leslie nikole
photo taken by the one and only ghost


leslie.nikole at icloud dot com


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All it seemed to take was the tiniest push-off with my feet, and, briefly, I was floating in the air, weightless as an astronaut.

Then, pulling at the red and black material of my basketball shorts, I pushed all my weight down into my calves, right on the sweet spot of the trampoline, sending myself springing upwards into mid-air.

“Jump up in the air and stay there.”

That was always our goal growing up. Emilio and I would shout this command to each other as we jumped over and over on the old mattress underneath Miss Ortiz’s window in apartment C1.

My mother always told the two of us that we could never fly. But she couldn’t deny that we could jump.

When Emilio’s mother saw us, she put him in gymnastics classes. I couldn’t afford them, so after a quick walk down East 18th, and a couple stops past the Brooklyn Bridge on the Q train northbound, I’d drop off Emilio before making my way back to Flatbush. Even though I was envious, I couldn’t stop myself from making the trip with him.

I always hoped that one day I’d leap over that bridge, just to prove that the urine-stained mattress I’d learned on, the one we’d both started off on, was just as good as his fancy little classes.

Everything I came into contact with, I jumped over. Mailboxes, fire hydrants, and even those pulley bags those old ladies always have coming from the laundry mat. I jumped over everything.

Eventually, swiping Metrocards illegally at the turnstiles at busy Lexington Avenue and working day camps in the summer––my only hustles–– I made my way into those classes.

I couldn’t help but feel awkward there. Leaning on the outsides of beaten up Nikes, hands stuffed way down in my pockets, I could feel the difference between myself and the other kids.

Even the one between Emilio and I.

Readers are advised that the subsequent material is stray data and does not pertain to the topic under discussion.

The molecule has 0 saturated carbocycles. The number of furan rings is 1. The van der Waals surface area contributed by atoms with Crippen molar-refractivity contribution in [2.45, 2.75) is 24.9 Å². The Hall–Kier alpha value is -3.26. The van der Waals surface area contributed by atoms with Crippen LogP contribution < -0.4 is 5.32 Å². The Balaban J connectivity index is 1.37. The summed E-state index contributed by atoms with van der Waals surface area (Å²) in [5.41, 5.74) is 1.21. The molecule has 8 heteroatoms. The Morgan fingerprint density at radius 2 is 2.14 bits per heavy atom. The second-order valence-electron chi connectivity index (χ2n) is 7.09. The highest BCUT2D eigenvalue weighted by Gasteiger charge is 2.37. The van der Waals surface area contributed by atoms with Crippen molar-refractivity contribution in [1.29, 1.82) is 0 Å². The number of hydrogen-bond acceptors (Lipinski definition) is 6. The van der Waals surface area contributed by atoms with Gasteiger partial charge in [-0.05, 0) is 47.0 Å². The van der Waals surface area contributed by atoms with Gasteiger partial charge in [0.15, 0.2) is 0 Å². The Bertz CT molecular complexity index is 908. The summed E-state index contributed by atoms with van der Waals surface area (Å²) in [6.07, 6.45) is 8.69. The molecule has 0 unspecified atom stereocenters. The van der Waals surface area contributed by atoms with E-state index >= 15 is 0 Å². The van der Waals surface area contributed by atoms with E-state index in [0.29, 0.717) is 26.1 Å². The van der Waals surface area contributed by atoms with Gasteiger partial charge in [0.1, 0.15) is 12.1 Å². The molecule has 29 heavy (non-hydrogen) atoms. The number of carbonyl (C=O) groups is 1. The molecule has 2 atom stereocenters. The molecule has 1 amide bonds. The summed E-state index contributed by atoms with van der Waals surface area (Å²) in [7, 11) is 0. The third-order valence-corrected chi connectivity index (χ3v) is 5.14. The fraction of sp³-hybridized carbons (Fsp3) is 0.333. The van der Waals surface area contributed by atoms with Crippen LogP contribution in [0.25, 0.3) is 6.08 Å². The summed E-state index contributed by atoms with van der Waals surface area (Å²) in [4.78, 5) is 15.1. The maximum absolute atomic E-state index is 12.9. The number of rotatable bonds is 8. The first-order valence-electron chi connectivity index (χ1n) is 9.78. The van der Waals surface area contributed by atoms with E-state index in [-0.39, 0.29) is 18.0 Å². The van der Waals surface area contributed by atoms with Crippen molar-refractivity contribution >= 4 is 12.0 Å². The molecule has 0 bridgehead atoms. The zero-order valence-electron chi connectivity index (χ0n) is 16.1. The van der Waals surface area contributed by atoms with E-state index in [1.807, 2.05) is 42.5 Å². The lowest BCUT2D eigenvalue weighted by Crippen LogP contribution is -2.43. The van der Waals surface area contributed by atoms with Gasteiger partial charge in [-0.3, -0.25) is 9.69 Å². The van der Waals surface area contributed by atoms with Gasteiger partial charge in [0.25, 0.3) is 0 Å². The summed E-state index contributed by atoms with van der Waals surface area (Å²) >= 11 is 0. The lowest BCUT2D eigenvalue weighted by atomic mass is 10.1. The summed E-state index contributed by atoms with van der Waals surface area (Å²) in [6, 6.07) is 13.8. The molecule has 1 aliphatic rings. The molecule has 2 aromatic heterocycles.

But a few weeks in, the instructor saw my height for what it was. I quickly became her prized male student, taking what was once Emilio’s spot. With her announcement, I couldn’t help but let a bashful smile cross my face. Little did I know that that grin would lead me to a conversation-less, twenty-eight minute subway ride with Emilio from the gym to our apartment complex. But on the other hand, it felt good. He’d finally realized just how good I was.

How worthy I was. How much we were still alike.

Then, one afternoon a few months ago, I told Emilio that yes, of course, I’d checked the wiring of the trampoline, when I hadn’t, not having wanting to be bothered with it, and my best friend smacked the hard wooden floor at full force from a thirty feet height, the trampoline below him too slack.

He broke most of his bones and probably would never walk again.

Still hearing the resounding crack in my mind, I tried to stifle the sob that stuck in my throat, my guilt insuppressible, even as I did a tucked back flip in mid-air. I ran my hands over the palms of my face and my body seemed to slow down. Only when I was turning in the air did my stomach no longer feel so unsettled.

Then, suddenly––the weight of another person on the trampoline, I looked behind me in mid-air to see Carlos. Emilio’s younger brother. The tails of his eyebrows were slightly red and under his eyes it was puffy; he’d been crying again. He was almost a spitting image of Emilio. I stopped, allowing him to take over the middle of the trampoline.

Walking off to the side, I mentally prepared myself to teach Carlos. It was the least I could do for Emilio––teach him the routine his brother had been learning.

Each bounce Carlos made, owning the sweet spot, levitating higher and higher above it, felt like torture.

That’s sick Gabriel, I told myself.

It was a torture I deserved. When he didn’t make a double backflip, he motioned at me to show him how to do it.

I stepped back onto the trampoline. I showed him the flip. Then, stepped off again, giving him back the center, I told him,

“Just jump up in the air and stay there.”

I knew Carlos would do Emilio justice. A lot more than I ever had.

Especially up in the air.

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